It was Shrove Tuesday. It took four hours and 20 minutes from door to door.
After I finally dropped the children and their father off at home, I thought about stopping at the Polish bakery to get the pre-Ash Wednesday treat, a tradition in Cleveland, Ohio. Twelve seemed like a nice number. I wanted to get 12 paczki to take home, and my fantasy was to eat all 12 of the jelly donuts with hot and strong black coffee. I didn't buy any, but an entire morning waiting nudged me toward the edge of absurdity.
A Burmese refugee family that I mentor had recently arrived in Cleveland. At their home, I sat in a chair and waited in their sparsely furnished living room as they got ready for their appointment at the health clinic. The family sat on the floor, tying shoes, saying goodbye to Mom and the two babies who stayed behind. The babies would have their turn on another day.
In the car, Bway, the oldest son, sat in the front with me. Dad and the two girls sat in the back seat. Our destination was a public health clinic deep in the poorest and most disadvantaged neighborhood of the east side of Cleveland. Bway was glued to the window as he noticed that the people walking on the sidewalk were all Black. In his young life, he had only known Asian and, now, white people.
How could it take four hours for three refugee children with an appointment to get immunization shots? It wasn't because they are refugees. It wasn't because they are Asian. What they are is poor.
All refugees who are resettled are given several health evaluations once they arrive. The children were used to doctors and nurses. I did not tell them they would be getting a shot in the arm this time. No need for terror on the ride over. A moment in the exam room would be long enough.
Once we arrived, the waiting room was filled with other people who are poor. Mostly Black. Bway was still intrigued. There were lots of locals waiting for appointments and prescriptions to be filled. Lots of locals and four refugees. And me.
It seemed as though we were all bumps on a log until our name was called to go upstairs to the next waiting room in order to wait until we could be called into the exam room, where we could be seated to wait for the nurse or the doctor. A nurse came in. All business. Needles evident. These were strong kids. No problem offering their arms. No evidence of terror. No wincing or crying. Just doing what they had to do. Post-injection, another wait to get the discharge papers printed.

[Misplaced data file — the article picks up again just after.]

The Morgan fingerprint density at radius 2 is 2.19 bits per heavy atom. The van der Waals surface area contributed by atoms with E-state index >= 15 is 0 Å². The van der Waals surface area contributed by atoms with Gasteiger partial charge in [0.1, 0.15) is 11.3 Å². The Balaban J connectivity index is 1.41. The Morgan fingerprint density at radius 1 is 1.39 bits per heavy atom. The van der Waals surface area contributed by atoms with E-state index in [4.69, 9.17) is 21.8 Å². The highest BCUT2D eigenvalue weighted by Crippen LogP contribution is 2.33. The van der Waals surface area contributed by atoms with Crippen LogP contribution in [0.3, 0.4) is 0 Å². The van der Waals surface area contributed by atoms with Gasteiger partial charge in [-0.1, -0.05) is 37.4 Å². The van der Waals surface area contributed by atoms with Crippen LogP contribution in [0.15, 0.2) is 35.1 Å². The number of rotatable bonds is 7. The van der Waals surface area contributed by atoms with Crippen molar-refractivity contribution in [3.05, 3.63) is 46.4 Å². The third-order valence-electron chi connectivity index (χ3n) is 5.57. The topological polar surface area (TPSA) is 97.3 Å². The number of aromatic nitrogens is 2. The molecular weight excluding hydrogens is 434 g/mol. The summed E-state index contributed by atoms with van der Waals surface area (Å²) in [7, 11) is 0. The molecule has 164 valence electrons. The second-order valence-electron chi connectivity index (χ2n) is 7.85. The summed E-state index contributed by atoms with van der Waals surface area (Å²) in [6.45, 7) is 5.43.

Just a few injections. Four hours and 20 minutes. Ten minutes to get there and 10 minutes to get back home. Three hours and 50 minutes to wait for the 10 minutes it took to actually get the injections.
I wondered as we waited how long it would take to get used to it. To get used to being a bump on a log in one waiting room or another.
The family I had driven to the clinic did not seem to mind. I think they are used to being patient. And strong.
And, of course, I did not eat 12 jelly-filled Polish donuts. Not even one. But I kept thinking about the waiting and the people who shared that space with me for four hours.
Those of us who know refugee families in our town know that they are poor. But not in spirit. Not in heart. Not in determination. And certainly not in the ability to endure. They are grateful to be here. To get immunizations. To have a simple home and friends who look out for them. For entry-level jobs that give them dignity and the ability to provide the very basics for their families.
I know these refugee children who had to wait so long for their shots. I have been in their home. I have visited their school and met their teachers. They take their studies seriously and are good students. In the near future, they will become American citizens. Educated kids who will be near the top or at the top of their class. Perhaps a doctor or two among them who will understand that this kind of waiting is not appropriate. Who will learn from their own experience that all are deserving of the dignity that they themselves were denied when they waited patiently at a clinic for three hours and 50 minutes for medicine meant to keep them healthy.
There is no denying that they suffered severe persecution for the sake of justice before they arrived on our shores. They fled violence in their home country of Burma on foot to a refugee camp in Thailand. After years of waiting, they were finally relocated to Cleveland, where they were able then to leave fear behind.
So that means, according to Jesus and the Sermon on the Mount, that the kingdom of heaven will be theirs. And since God knows better than any of us how patient they have been, I have no doubt that when the time comes, God will be right there to welcome them. No waiting necessary. And they will be ready, willing and able to claim their kingdom.
I would bet at least one jelly-filled donut on it.
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